Cascading Style Sheets are text files with a .css extension containing style sheets. CSS and Hypertext Markup Language are the core technologies for building web pages. The former is the aural and visual layout for different devices. While HTML allows display of texts and words on web pages, CSS gives those texts and words, colors, fonts, styles and layout.

Understanding CSS

CSS is a simple language for design to simplify the creation of presentable web pages, handling the feel and appearance of the content. It allows control of the text displayed, specifies spacing between the paragraphs, how letters and words are sized, what background images they would have, and a lot more.

Norwegian software engineer and web pioneer Hakon Wium Lie invented CSS on October 10, 1994. The language is maintained by the CSS Working Group in the World Wide Web Consortium or W3C that creates specifications which, when approved by the W3C members, become recommendations. W3C is the group that gives recommendations on how the internet works and should evolve.

What’s Good About CSS

CSS is easy to learn and is mostly combined with markup languages XHTML and HTML. Knowing CSS saves you time as you can write it once, then reuse the sheet in other pages since you can define a style of one HTML element and apply that same style to other pages.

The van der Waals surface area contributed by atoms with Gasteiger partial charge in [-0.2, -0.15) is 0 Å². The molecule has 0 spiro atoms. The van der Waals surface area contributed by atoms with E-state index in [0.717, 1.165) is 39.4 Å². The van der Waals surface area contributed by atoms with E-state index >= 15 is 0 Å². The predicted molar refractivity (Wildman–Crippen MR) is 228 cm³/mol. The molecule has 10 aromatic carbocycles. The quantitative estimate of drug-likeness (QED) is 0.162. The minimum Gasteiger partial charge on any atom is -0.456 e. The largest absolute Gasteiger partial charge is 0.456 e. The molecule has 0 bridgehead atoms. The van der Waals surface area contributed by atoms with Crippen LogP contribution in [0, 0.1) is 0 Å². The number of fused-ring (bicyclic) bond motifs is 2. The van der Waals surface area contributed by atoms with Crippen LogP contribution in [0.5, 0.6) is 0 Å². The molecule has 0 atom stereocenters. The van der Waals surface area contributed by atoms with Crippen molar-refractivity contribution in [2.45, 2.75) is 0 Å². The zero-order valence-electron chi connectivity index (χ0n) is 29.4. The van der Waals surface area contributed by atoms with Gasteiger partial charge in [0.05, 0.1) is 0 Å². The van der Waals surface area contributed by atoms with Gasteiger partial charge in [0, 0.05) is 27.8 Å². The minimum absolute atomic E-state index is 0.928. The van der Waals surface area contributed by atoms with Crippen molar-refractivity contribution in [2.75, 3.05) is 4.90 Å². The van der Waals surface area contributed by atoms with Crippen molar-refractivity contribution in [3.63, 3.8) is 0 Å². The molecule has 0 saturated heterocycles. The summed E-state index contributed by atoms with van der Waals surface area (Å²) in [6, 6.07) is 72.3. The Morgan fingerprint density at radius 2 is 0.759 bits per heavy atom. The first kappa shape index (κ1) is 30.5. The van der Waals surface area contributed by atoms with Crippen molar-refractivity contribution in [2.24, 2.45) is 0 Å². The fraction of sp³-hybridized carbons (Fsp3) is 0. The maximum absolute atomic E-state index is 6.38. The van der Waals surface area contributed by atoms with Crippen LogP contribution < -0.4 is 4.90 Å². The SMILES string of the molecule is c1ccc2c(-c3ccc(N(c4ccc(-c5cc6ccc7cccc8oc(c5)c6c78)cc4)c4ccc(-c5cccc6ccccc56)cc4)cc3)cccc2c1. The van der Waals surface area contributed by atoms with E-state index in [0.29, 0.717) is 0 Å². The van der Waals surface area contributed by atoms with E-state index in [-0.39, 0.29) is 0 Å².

Mark up languages and CSS are light so web pages can load faster. They are easy to maintain as well. For instance, you want to change some size of all your fonts, you just need to do just that in the style sheet and all the elements in your web pages will be automatically updated to the new style.

Compared to HTML, CSS has more attributes so you can give your page a far better look. Furthermore, it enjoys compatibility with multiple devices and support from most browsers.

As an example, check out the following HTML document:

<!DOCTYPE html>



<title>CSS Sample</title>

<link rel=”stylesheet” href=”mystyle.css”>



<h1>Hello World!</h1>

<p>This is a sample paragraph</p>



Here is the CSS file, mystyle.css:

h1 {

color: blue;

background-color: yellow;

border: 1px solid black;


p {

color: red;


The HTML document above specified through the link tag on the 5th line, the CSS file associated with it.  Then, inside the CSS file are two rules – on how the h1 and p elements should appear.

Mystyle.css says the words embedded with h1 in the HTML document, which is “Hello World!” should be colored blue, with a yellow background and a 1pixel solid black border. The paragraph “This is a sample paragraph” in between <p> and </p> should be displayed in red.

Though the example above gives a very simple appearance to the HTML document, it shows how CSS basically works. In advanced applications, CSS makes really beautiful and attractive websites.

The web itself contains ample information about HTML and CSS.  Anyone can learn these simple languages through online tutorials, free classes and forums even without a formal background in computer programming.